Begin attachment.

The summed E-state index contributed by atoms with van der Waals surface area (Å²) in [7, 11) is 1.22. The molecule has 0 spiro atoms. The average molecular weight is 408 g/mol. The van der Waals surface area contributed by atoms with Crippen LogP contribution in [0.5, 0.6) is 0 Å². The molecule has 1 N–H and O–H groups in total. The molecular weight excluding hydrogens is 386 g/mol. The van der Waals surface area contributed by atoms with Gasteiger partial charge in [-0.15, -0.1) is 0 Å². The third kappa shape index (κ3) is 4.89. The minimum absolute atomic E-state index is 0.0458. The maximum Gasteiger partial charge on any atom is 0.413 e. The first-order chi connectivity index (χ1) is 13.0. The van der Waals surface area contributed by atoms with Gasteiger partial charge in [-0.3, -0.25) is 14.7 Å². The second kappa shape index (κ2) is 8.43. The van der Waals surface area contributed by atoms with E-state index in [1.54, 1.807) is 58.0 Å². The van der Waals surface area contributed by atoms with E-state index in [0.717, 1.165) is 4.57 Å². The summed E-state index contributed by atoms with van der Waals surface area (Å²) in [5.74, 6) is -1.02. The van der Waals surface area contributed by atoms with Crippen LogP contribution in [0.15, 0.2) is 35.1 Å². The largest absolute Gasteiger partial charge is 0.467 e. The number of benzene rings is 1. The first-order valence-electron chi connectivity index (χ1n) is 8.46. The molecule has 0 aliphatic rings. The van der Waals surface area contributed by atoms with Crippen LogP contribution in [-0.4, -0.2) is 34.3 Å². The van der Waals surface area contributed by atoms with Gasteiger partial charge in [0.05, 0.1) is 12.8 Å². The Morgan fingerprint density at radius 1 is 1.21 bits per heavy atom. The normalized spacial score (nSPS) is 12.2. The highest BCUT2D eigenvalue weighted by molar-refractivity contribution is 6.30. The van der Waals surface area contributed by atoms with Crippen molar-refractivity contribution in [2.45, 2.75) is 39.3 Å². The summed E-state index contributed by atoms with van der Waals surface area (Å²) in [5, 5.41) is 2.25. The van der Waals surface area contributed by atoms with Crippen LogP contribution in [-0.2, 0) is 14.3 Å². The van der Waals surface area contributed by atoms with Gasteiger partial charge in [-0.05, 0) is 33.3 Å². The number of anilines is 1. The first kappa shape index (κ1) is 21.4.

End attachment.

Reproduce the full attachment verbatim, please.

The summed E-state index contributed by atoms with van der Waals surface area (Å²) in [7, 11) is 1.22. The molecule has 0 spiro atoms. The average molecular weight is 408 g/mol. The van der Waals surface area contributed by atoms with Crippen LogP contribution in [0.5, 0.6) is 0 Å². The molecule has 1 N–H and O–H groups in total. The molecular weight excluding hydrogens is 386 g/mol. The van der Waals surface area contributed by atoms with Gasteiger partial charge in [-0.15, -0.1) is 0 Å². The third kappa shape index (κ3) is 4.89. The minimum absolute atomic E-state index is 0.0458. The maximum Gasteiger partial charge on any atom is 0.413 e. The first-order chi connectivity index (χ1) is 13.0. The van der Waals surface area contributed by atoms with Gasteiger partial charge in [-0.3, -0.25) is 14.7 Å². The second kappa shape index (κ2) is 8.43. The van der Waals surface area contributed by atoms with E-state index in [1.54, 1.807) is 58.0 Å². The van der Waals surface area contributed by atoms with E-state index in [0.717, 1.165) is 4.57 Å². The summed E-state index contributed by atoms with van der Waals surface area (Å²) in [5.74, 6) is -1.02. The van der Waals surface area contributed by atoms with Crippen LogP contribution in [0.15, 0.2) is 35.1 Å². The largest absolute Gasteiger partial charge is 0.467 e. The number of benzene rings is 1. The first-order valence-electron chi connectivity index (χ1n) is 8.46. The molecule has 0 aliphatic rings. The van der Waals surface area contributed by atoms with Crippen LogP contribution in [-0.4, -0.2) is 34.3 Å². The van der Waals surface area contributed by atoms with Gasteiger partial charge in [0.05, 0.1) is 12.8 Å². The Morgan fingerprint density at radius 1 is 1.21 bits per heavy atom. The normalized spacial score (nSPS) is 12.2. The highest BCUT2D eigenvalue weighted by molar-refractivity contribution is 6.30. The van der Waals surface area contributed by atoms with Crippen molar-refractivity contribution in [2.45, 2.75) is 39.3 Å². The summed E-state index contributed by atoms with van der Waals surface area (Å²) in [5, 5.41) is 2.25. The van der Waals surface area contributed by atoms with Crippen LogP contribution in [-0.2, 0) is 14.3 Å². The van der Waals surface area contributed by atoms with Gasteiger partial charge in [-0.05, 0) is 33.3 Å². The number of anilines is 1. The first kappa shape index (κ1) is 21.4.